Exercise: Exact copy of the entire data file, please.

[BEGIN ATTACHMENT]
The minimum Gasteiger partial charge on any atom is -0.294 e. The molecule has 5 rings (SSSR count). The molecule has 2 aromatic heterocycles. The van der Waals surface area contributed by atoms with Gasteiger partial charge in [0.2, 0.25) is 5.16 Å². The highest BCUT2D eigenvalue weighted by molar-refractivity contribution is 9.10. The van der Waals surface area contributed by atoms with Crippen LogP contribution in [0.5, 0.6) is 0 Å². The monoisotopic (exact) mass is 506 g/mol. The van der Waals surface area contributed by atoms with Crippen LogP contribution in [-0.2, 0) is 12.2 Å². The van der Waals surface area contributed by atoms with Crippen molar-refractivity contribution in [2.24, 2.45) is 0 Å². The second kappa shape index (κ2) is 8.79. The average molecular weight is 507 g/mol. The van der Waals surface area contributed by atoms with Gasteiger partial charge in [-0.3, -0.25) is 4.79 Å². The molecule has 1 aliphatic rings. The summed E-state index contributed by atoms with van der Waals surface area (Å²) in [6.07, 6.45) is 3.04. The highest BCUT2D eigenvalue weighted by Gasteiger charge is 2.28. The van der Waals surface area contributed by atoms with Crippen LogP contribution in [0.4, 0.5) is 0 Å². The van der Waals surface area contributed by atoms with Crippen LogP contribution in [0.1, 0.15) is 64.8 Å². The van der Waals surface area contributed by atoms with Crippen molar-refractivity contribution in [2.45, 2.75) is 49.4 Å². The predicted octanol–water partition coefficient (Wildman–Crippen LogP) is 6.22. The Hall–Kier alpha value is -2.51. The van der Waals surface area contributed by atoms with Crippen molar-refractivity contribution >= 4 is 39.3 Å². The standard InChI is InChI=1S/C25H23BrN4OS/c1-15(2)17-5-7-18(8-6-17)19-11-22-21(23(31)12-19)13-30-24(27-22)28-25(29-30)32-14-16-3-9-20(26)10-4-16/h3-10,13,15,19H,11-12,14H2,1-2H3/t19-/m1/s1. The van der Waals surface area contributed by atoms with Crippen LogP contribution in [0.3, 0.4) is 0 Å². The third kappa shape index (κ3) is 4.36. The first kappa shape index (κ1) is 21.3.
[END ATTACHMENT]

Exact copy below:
The minimum Gasteiger partial charge on any atom is -0.294 e. The molecule has 5 rings (SSSR count). The molecule has 2 aromatic heterocycles. The van der Waals surface area contributed by atoms with Gasteiger partial charge in [0.2, 0.25) is 5.16 Å². The highest BCUT2D eigenvalue weighted by molar-refractivity contribution is 9.10. The van der Waals surface area contributed by atoms with Crippen LogP contribution in [0.5, 0.6) is 0 Å². The monoisotopic (exact) mass is 506 g/mol. The van der Waals surface area contributed by atoms with Crippen LogP contribution in [-0.2, 0) is 12.2 Å². The van der Waals surface area contributed by atoms with Crippen molar-refractivity contribution in [2.24, 2.45) is 0 Å². The second kappa shape index (κ2) is 8.79. The average molecular weight is 507 g/mol. The van der Waals surface area contributed by atoms with Gasteiger partial charge in [-0.3, -0.25) is 4.79 Å². The molecule has 1 aliphatic rings. The summed E-state index contributed by atoms with van der Waals surface area (Å²) in [6.07, 6.45) is 3.04. The highest BCUT2D eigenvalue weighted by Gasteiger charge is 2.28. The van der Waals surface area contributed by atoms with Crippen LogP contribution in [0.4, 0.5) is 0 Å². The van der Waals surface area contributed by atoms with Crippen LogP contribution in [0.1, 0.15) is 64.8 Å². The van der Waals surface area contributed by atoms with Crippen molar-refractivity contribution in [2.45, 2.75) is 49.4 Å². The predicted octanol–water partition coefficient (Wildman–Crippen LogP) is 6.22. The Hall–Kier alpha value is -2.51. The van der Waals surface area contributed by atoms with Crippen molar-refractivity contribution >= 4 is 39.3 Å². The standard InChI is InChI=1S/C25H23BrN4OS/c1-15(2)17-5-7-18(8-6-17)19-11-22-21(23(31)12-19)13-30-24(27-22)28-25(29-30)32-14-16-3-9-20(26)10-4-16/h3-10,13,15,19H,11-12,14H2,1-2H3/t19-/m1/s1. The van der Waals surface area contributed by atoms with Crippen LogP contribution in [0.3, 0.4) is 0 Å². The third kappa shape index (κ3) is 4.36. The first kappa shape index (κ1) is 21.3.